Chateau Maris

Chateau Maris, A Winery That Saves The Planet

Chateau Maris’s success was recognised in 2016 when it became the first winery in Europe to achieve Certified B Corporation status, and ever since establishing Chateau Maris, Robert Eden and Kevin Parker have been committed to the incorporation of sustainable farming principles.  Fortunately, we got the opportunity to talk to Robert Eden about Chateau Maris’s mission, that being, making great wines while protecting the environment. Here is how it went:

In the photo: Robert Eden Credit: Sabine Bernert

In the photo: Robert Eden Credit: Sabine Bernert

What is Chateau Maris?

Chateau Maris is a 50 hectares biodynamic wine estate in Languedoc region in the south of France, near the medieval city of Carcassone. We purchased this domain in 1997 and we discovered after the purchase that the vines were quite sick and the soil was dead because it had been pounded with chemical fertilizer and pesticides. The state of the farm itself was in a very bad condition. However, we then discovered the beauty in the soil, when it’s dead it can be rejuvenated.  In healthy soil, 1 gram of soil can contain 6 -10 million of microorganism even species. So we set about bringing life back to the soil where vines would grow. We did this by using a lot of composting manure. We prepared the manure according to the biodynamic agriculture, using certain herbal preparation to stimulate the decomposition of the manure in the pile. So that’s how we came to Chateau Maris. Our sustainable practices came from the basis that we wanted to rejuvenate the dead soil. The effort to bring life back into the soil will stimulate further the self-protection property of the plant and help the plant to regain its bigger force to produce a healthy quality grape.

How does adopting biodynamic agriculture affect the quantity of your wine production?

We produce 200 thousand bottles of wine a year. It’s a bit hard to compare if we can produce more wine than the conventional wine agriculture that uses a lot chemical. In France, the wine industry is mostly made up of a patchwork of small farmers.  However, there are some producers that produce 20 million bottles and there are others that produce 10 thousand bottles. Chateau Maris can be considered as small to medium size family property.

Apart from biodynamic agriculture, what are the other sustainability practices that Chateau Maris adopts?

Firstly, we tried to rejuvenate the soil by implementing biodynamic agriculture. We did a test by leaving two piles of manure side by side from the same origin; one of them is with biodynamic preparation and the other one we just left there to be organically decomposed. Three years in a row, during this test, we found that composed pile that was infused with biodynamic preparation was much more potent fertilizer. It has more microorganisms per unit so it’s generally a much better fertilizer. This encourages us to see further how biodynamic can help us to do more within the vineyard. It leads us to understand the plant as a species equal to us, we no longer try to dominate it but instead we try work together with the vegetal world. This led us to understand the whole experience of farming in vineyard biodynamically, not just looking after the soil but also looking all that is around which is the ecosystem in Languedoc. For example, we got a space of an untouched ecosystem, totally wild and left in nature, thousands of hectares of it next to our vineyard.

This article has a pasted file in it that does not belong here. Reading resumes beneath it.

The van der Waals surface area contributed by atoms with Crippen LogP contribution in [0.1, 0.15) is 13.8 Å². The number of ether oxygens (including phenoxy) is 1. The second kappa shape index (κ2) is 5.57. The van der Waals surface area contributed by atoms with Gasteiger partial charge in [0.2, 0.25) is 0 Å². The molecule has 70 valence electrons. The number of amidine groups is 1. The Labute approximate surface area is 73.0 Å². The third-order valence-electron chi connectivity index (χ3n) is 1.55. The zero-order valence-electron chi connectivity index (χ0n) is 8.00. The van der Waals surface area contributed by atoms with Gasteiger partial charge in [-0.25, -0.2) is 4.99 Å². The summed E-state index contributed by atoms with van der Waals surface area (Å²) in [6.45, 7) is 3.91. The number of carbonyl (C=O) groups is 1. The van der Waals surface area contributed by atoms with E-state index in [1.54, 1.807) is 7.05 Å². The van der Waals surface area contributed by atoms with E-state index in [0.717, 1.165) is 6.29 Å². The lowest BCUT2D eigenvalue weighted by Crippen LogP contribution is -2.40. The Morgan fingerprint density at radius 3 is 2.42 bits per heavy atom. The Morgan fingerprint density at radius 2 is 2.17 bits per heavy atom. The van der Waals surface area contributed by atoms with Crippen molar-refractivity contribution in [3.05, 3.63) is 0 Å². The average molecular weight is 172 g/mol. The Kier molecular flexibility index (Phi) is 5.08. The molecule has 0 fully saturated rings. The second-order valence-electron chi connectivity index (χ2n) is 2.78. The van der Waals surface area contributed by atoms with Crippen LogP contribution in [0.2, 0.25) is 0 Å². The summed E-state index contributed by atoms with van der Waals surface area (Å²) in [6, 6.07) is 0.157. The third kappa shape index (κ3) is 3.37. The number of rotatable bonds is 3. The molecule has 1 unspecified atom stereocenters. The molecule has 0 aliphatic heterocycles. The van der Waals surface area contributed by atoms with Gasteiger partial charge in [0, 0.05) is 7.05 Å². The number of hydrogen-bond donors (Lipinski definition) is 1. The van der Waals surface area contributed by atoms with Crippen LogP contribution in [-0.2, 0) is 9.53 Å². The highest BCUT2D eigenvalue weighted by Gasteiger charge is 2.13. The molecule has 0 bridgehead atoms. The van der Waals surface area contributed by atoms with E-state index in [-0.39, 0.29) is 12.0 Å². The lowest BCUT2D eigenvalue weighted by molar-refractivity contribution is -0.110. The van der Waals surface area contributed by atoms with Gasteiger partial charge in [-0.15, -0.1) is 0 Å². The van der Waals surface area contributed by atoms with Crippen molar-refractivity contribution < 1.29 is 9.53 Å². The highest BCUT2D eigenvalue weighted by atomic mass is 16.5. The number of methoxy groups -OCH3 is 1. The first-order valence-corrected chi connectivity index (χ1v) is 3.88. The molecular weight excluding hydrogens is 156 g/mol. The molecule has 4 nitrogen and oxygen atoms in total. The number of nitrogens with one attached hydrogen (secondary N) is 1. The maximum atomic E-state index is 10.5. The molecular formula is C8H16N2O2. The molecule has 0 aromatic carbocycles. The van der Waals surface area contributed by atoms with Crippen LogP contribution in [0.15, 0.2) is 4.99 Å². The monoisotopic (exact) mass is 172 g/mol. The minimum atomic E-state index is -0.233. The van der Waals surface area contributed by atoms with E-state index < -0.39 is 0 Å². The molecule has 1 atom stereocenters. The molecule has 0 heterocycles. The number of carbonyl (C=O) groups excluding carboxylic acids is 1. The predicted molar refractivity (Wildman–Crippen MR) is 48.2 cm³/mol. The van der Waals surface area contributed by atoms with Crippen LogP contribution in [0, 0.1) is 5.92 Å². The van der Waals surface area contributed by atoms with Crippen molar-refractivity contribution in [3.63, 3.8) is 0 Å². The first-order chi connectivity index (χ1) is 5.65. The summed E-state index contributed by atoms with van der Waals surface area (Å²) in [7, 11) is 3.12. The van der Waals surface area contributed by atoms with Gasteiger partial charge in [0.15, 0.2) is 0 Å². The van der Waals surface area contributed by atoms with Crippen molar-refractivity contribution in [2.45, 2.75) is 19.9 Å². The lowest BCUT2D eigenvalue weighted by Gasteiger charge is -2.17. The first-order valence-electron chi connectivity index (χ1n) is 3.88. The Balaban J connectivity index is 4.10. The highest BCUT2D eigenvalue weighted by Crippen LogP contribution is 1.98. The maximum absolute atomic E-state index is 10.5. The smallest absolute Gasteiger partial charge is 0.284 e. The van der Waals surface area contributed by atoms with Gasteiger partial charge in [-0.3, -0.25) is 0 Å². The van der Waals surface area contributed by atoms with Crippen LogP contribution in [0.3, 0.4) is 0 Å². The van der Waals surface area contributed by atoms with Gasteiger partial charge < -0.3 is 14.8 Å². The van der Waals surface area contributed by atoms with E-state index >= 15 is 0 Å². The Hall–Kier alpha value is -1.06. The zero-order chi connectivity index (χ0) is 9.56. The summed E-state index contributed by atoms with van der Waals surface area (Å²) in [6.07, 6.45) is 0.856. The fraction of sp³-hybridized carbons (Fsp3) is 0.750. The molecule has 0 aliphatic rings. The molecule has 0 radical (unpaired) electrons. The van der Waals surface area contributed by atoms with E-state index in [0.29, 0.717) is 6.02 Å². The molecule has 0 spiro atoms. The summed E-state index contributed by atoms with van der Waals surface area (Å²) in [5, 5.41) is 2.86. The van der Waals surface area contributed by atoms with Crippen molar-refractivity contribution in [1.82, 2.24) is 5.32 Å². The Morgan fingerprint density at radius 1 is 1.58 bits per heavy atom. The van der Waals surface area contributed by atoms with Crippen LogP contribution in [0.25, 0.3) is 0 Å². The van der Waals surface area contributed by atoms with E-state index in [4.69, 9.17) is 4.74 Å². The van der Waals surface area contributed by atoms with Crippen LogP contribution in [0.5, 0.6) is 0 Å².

We also decided to build a sustainable cellar where we transform our grape into wine. We built our cellar out of vegetable material as we want to have a neutral space. We believe that the grape itself has its own energy, it is very intimately cyclical plant linked to the energy cycle which is going on around the planet within the universe. We want to capture as much of that as possible undisturbed, so we decided to build our wine cellar out of hemp-lime brick supported by a wooden structure. This is a very important carbon sink because it uses woods which capture and store carbon.  It also uses the straw of hemp to make the bricks. These bricks are alive and they breathe, they are absorbing CO2 from the atmosphere. The hemp plant grows quickly; it does not need fertilizer, so it is good for the soil. It also consumes CO2 and put carbon back into the soil. This building, in the end, consumes a lot of carbon probably about 15 to 20 tons of carbon a year.  It is a neutral energy space that we use to process grape in order to make quality wine.

What does sustainability mean to you?

Sustainability for us is respecting all lives that surround us and trying to be more aware of that. Being aware of it also means to be a part of it. We become part of what surrounds us rather than trampling over it, treating it badly or ignoring it. If we aware of it, it will be easier to respect it. By respecting life around you, both animal and vegetable, it will make your environment a better place.

Credit: Ludovic Charles

When did you become a B Corp company and how was the process?

We obtain the certification at the end of 2016.  We’re a small team of about 12 permanent salary people who work here on daily basis. There are a lot more people during harvest period who are usually part-time workers. We just realize that we’re achieving a lot by doing the work together. Many people have been working here for 15 or 20 years. However, we realize how the method that we’re using can actually change our life, it can change the way we see the children, the cars we drive, the land we use, and the food we eat. We decided to go a little further in this aspect to look at ourselves and we realize what is lacking within our business and company.  B Corp is a great roadmap in order to entice us and encourage us to take steps within our company to open up more to social and environmental aspects. It also allows us to put in place certain management tools so we become more precise and more accurate in achieving our goals. These are the two aspects that really attracted us to be B Corp certified and we’re enjoying it a lot. It opens up many doors that we didn’t know was there.